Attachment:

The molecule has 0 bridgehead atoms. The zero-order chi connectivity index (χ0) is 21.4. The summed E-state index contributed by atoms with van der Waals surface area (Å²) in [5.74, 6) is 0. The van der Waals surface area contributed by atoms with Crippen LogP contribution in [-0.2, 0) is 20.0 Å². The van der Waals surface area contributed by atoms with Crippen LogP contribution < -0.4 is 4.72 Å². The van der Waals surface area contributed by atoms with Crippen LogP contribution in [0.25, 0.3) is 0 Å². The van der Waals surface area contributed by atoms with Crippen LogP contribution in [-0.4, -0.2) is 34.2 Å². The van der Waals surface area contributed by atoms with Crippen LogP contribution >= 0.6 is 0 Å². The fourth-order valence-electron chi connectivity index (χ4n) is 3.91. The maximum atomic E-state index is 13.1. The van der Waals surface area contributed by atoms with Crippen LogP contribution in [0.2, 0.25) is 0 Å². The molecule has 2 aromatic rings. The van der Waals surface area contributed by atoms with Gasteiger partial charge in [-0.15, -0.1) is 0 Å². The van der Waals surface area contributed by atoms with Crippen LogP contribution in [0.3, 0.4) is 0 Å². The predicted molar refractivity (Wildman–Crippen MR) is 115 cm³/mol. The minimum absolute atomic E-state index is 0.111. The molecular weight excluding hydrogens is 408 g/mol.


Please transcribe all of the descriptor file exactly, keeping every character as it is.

The molecule has 0 bridgehead atoms. The zero-order chi connectivity index (χ0) is 21.4. The summed E-state index contributed by atoms with van der Waals surface area (Å²) in [5.74, 6) is 0. The van der Waals surface area contributed by atoms with Crippen LogP contribution in [-0.2, 0) is 20.0 Å². The van der Waals surface area contributed by atoms with Crippen LogP contribution < -0.4 is 4.72 Å². The van der Waals surface area contributed by atoms with Crippen LogP contribution in [0.25, 0.3) is 0 Å². The van der Waals surface area contributed by atoms with Crippen LogP contribution in [-0.4, -0.2) is 34.2 Å². The van der Waals surface area contributed by atoms with Crippen LogP contribution >= 0.6 is 0 Å². The fourth-order valence-electron chi connectivity index (χ4n) is 3.91. The maximum atomic E-state index is 13.1. The van der Waals surface area contributed by atoms with Crippen LogP contribution in [0.2, 0.25) is 0 Å². The molecule has 2 aromatic rings. The van der Waals surface area contributed by atoms with Gasteiger partial charge in [-0.15, -0.1) is 0 Å². The van der Waals surface area contributed by atoms with Crippen LogP contribution in [0.3, 0.4) is 0 Å². The predicted molar refractivity (Wildman–Crippen MR) is 115 cm³/mol. The minimum absolute atomic E-state index is 0.111. The molecular weight excluding hydrogens is 408 g/mol.